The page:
During this stage, the brain changes of Alzheimer’s disease can make impossible to live an independent life. The memory loss and confusion can cause your loved one problems with caring for themselves and managing normal, daily activities.

They may lose track of where they are, or forget what day or month it is. It’s also common for people with stage five Alzheimer's to forget their home address or phone number. As more distant memories are lost, conversation can be difficult. It’s common to repeat favourite tales or to make-up stories. It’s not lying, it’s just finding a way to fill awkward gaps in the memory and keep the conversation going.

At this stage, a person with stage five Alzheimer's will still have some independent function and there’s plenty that can be managed with sensitive support. They will be able to remember their name, as well as the names of those that are closest to them. They may need help with washing, dressing appropriately and personal grooming but most people are still able to eat and go to the toilet without assistance.

Stage six or severe decline

the disease progresses, it can start to affect behaviour and personality. This can be incredibly difficult for family, friends and carers. The increased confusion will make people forget more and more of their personal history, disorientation is common and they may wander away from the home, putting themselves at risk.

It’s common for people to have strange experiences or beliefs, so that they may become suspicious, agitated or repeatedly rock or wring their hands. Recognising faces can be a problem, although usually they’ll know if someone is familiar without being able to say exactly who they are. Restlessness and distress can be a particular problem late in the afternoon and evening. This is known as ‘sundowning’. At stage six of Alzheimer’s, your loved one will need help with every aspect of personal care. It's impossible to eat, dress, wash and use the loo independently, so there may be episodes of incontinence. Increasingly, the normal cycle of sleeping and waking is disturbed, so that around-the clock supervision is necessary to stay safe.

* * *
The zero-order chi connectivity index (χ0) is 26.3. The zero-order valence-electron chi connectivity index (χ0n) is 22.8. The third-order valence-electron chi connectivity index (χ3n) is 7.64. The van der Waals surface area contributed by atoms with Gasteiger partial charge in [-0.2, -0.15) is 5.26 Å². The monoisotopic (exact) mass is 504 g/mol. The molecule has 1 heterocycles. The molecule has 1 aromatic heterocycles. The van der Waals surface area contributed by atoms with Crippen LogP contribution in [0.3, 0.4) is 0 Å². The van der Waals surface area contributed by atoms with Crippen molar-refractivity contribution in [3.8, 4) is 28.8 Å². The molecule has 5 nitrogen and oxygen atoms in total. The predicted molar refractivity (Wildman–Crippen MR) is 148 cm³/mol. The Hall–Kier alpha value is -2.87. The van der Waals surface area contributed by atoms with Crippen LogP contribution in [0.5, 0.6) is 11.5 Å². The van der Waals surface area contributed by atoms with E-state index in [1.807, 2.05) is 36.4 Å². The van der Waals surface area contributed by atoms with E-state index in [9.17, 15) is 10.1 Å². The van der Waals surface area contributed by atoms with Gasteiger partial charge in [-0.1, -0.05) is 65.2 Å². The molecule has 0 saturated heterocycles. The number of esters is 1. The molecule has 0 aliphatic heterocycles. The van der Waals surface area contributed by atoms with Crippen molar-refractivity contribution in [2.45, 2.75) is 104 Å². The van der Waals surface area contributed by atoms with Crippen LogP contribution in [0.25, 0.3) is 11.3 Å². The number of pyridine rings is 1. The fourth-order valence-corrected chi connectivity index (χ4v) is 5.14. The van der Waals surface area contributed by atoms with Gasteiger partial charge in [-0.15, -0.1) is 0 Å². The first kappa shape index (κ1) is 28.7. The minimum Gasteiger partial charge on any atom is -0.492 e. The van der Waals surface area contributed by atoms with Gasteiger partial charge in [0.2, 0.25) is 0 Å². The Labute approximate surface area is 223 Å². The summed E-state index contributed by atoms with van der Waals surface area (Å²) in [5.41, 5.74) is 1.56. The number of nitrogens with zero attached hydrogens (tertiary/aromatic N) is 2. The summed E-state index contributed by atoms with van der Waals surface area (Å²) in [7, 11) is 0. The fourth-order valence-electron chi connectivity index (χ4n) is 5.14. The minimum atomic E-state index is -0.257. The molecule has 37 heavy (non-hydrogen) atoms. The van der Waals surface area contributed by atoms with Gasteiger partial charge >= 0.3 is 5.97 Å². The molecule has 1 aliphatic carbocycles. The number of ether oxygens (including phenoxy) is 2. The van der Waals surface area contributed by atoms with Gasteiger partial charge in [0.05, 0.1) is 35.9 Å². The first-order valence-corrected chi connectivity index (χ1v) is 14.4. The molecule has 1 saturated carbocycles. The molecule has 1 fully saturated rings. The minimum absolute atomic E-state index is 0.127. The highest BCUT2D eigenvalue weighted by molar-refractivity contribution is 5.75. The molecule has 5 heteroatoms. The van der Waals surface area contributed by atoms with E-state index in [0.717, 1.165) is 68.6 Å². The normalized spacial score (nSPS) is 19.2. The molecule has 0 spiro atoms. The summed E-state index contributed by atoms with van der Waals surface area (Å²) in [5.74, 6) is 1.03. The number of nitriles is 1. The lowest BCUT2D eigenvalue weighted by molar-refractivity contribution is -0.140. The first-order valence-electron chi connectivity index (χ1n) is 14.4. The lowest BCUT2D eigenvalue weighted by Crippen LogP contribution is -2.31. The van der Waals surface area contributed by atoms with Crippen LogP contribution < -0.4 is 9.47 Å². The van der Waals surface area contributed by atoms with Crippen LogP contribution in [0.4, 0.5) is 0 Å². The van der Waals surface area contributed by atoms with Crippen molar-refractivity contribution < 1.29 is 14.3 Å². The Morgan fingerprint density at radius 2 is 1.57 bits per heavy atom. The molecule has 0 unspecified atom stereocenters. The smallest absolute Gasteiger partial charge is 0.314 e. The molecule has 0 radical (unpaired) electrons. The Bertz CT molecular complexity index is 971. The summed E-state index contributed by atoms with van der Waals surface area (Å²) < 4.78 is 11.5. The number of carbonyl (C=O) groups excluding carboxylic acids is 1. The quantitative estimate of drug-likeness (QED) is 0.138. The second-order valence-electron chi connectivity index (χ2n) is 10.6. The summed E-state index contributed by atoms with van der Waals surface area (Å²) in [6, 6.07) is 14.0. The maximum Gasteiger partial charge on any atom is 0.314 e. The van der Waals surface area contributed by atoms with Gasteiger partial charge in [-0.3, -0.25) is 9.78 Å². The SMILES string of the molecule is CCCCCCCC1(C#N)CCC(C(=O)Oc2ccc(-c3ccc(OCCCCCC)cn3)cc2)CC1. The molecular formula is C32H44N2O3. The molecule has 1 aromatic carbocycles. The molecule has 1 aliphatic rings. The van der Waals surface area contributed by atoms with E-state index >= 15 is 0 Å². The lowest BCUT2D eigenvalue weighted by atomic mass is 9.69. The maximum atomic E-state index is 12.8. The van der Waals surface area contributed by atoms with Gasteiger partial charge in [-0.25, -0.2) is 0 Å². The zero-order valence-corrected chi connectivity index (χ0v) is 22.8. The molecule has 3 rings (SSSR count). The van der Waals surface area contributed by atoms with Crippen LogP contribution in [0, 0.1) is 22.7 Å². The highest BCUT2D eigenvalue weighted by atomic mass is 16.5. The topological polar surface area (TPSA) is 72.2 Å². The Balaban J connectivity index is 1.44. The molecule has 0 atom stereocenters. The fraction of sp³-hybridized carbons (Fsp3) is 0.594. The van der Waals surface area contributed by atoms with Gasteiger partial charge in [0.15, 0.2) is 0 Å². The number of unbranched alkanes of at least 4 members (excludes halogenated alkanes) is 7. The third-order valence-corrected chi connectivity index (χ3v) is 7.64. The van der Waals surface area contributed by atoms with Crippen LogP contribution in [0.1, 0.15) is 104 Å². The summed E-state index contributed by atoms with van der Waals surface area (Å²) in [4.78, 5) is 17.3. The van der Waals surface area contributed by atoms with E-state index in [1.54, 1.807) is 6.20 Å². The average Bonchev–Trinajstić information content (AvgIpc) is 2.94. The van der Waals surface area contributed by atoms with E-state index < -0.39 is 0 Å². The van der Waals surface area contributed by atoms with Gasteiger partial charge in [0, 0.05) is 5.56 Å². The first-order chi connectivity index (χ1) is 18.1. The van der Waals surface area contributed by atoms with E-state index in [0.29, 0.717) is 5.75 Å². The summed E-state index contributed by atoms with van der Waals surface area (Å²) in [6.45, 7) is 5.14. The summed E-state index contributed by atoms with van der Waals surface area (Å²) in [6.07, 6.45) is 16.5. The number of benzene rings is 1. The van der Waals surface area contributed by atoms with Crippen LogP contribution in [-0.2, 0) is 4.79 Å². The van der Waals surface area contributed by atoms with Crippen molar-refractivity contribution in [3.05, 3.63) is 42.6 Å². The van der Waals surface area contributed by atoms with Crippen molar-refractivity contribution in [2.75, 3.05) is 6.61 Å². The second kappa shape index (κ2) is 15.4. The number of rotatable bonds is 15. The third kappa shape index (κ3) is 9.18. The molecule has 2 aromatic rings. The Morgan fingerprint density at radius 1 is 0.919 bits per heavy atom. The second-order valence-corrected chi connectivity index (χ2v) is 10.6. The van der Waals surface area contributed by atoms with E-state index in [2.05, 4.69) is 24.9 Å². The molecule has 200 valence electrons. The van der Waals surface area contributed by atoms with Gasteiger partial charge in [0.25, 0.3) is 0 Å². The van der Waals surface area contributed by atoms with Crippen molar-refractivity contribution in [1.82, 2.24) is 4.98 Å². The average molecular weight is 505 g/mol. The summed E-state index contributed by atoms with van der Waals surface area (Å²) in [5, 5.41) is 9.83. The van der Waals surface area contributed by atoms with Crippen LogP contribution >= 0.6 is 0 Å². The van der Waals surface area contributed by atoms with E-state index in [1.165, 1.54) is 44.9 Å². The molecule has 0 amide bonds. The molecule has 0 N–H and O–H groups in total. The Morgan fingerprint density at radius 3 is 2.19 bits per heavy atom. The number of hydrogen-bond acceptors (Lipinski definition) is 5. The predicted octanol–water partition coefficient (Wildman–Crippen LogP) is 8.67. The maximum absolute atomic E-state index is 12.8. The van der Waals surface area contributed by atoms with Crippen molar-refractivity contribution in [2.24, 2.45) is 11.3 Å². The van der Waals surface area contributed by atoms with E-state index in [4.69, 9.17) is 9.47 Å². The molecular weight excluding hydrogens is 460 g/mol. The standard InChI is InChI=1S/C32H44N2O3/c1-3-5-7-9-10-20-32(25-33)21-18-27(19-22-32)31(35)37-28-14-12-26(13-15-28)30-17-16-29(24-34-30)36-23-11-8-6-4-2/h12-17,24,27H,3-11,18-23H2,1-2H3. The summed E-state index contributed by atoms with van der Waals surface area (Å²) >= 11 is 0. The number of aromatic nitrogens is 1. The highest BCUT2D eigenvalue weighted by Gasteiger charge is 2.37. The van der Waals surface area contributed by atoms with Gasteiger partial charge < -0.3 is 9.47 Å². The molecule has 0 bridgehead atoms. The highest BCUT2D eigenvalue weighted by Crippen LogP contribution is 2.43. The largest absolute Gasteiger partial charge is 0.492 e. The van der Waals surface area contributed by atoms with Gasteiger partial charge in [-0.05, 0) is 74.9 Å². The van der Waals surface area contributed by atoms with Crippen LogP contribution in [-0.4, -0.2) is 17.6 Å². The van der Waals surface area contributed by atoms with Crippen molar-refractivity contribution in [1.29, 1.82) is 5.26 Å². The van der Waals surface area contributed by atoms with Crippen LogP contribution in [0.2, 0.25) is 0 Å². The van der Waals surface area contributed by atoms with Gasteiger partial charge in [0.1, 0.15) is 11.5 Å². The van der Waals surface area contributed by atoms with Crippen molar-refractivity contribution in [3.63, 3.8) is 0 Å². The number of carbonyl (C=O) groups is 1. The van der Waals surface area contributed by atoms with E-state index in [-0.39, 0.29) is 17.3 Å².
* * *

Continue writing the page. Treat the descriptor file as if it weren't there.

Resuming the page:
Stage seven or very severe decline

Stage seven is the final stage of Alzheimer’s disease. This is when the brain damage is extensive. Communication in the end stage of dementia is usually very limited. Twenty-four-hour support is necessary to help with every aspect of daily living. The disease affects physical as well as mental function and they will be progressively unable to respond to the world around them.

The brain controls the body, so normal reflex functions like swallowing and controlling the bladder and bowel are lost. There is a risk of dehydration as well as skin breakdown and chest and bladder infections. These can put life at risk, but even without the complications associated with the disease, Alzheimer’s is a terminal condition. Eventually, death of the brain cells will lead to respiratory and cardiac failure.

Those bald facts are difficult to write and distressing to read. Alzheimer’s is a cruel condition but by understanding the disease, it is easier to plan and prepare for the future. With support, it is possible to live well with dementia and to die in comfort and dignity.